In November 2006, voters statewide approved a constitutional amendment to pave the way for a state law making such tax breaks an option at the local level.
To become effective in Sullivan County, for example, the tax freeze program must be authorized by the Sullivan County Commission.
Last week, County Commissioner John McKamey submitted a proposal to bring about that authorization.
McKamey’s proposal has gone before two of the County Commission’s three primary committees, and each group voted “no action” on the issue.
It’s not outright rejection, but it theoretically means two-thirds of the 24-member commission have had a chance to look at the proposal — and, other than McKamey, haven’t thrown any real support behind it.
McKamey said he plans to leave the issue on “first reading” this month, meaning it won’t likely come for a vote by the full commission until Feb. 19. It would need 13 “yes” votes at that point to gain commission approval.
It could next be discussed when the commission’s Budget Committee meets at 7 p.m. Thursday.
Left on first reading, it will go before all three committees again next month.
McKamey said when Sullivan County voters went to the polls in November 2006, more than 8 in 10 voted in favor of the constitutional amendment to authorize the law.
Other than a couple of comments from Chairman Sam Jones — he’s had several telephone calls about the issue since McKamey introduced it last week and the Kingsport Times-News ran an editorial on the issue Sunday — the Administrative Committee didn’t discuss the issue.
Members of the Executive Committee, on which McKamey serves, did discuss the proposal.
Although several members spoke in favor of the concept, just as many questioned the details.
Commissioner Linda Brittenham said some senior citizens who would benefit from the law if it is adopted here have told her they’re concerned about “passing” the tax bill to the next generation.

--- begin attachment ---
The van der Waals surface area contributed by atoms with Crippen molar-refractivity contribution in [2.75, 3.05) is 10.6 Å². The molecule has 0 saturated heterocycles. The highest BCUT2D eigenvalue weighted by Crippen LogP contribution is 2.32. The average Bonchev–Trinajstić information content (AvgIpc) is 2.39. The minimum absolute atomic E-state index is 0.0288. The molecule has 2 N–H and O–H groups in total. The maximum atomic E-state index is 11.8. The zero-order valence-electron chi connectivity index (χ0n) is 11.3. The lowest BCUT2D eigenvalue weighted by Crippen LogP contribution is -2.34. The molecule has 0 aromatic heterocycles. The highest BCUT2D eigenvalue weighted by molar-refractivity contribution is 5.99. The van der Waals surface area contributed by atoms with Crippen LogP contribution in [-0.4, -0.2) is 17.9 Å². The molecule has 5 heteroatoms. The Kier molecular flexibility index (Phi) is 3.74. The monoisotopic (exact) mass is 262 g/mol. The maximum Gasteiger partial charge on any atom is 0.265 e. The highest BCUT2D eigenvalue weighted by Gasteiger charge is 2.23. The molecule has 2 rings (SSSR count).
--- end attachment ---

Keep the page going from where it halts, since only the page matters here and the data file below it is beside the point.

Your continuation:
Accounts and Budgets Director Larry Bailey said preliminary projections printed by a statewide organization for county officials showed adoption of the law could cost Sullivan County roughly $250,000 to $270,000.
On Monday, Bailey told the Times-News it is impossible to put an exact dollar amount on how much a tax freeze would cost unless there is specific tax increase being talked about — the current revenue stream wouldn’t be changed, only future tax increases wouldn’t be added to the tax bills of eligible property owners.
The $250,000 to $270,000 figure is an estimate based partially on current state funding, to Sullivan County, for the state’s property tax rebate program for the elderly and disabled, Bailey said.
And if the county implements the property tax freeze program, it would incur some administrative costs — at least one new employee to assist with record keeping — Bailey said.
According to information McKamey distributed, if Sullivan County adopts the program:
•The tax freeze program is not intended to displace other forms of tax relief for the elderly and disabled, such as the state’s existing property tax rebate program.
•To qualify for the tax freeze, the property owner must file an application each year with the county trustee’s office.
•The property on which taxes will be frozen must be owned by the applicant and used as their principal place of residence.
•The applicant must be 65 years of age or older by the end of the year in which the application is filed.
•The applicant must have an income, from all sources, that does not exceed the county income limit established for that tax year.
•Each year, the Tennessee Comptroller’s Office will calculate the income limit for each county using a formula outlined in the “Property Tax Freeze Act.”
•For tax year 2007, the income limit for Sullivan County is $28,750 (compared to $28,140 for Washington County, $24,000 for Hawkins County, $24,000 for Greene County, $24,000 for Hancock County, $24,000 for Carter County, and $24,000 for Johnson County).
•In determining eligibility based on total income, income of all owners of the property will be combined.
•If improvements are made to the property in question, the base tax amount would increase to reflect the new value.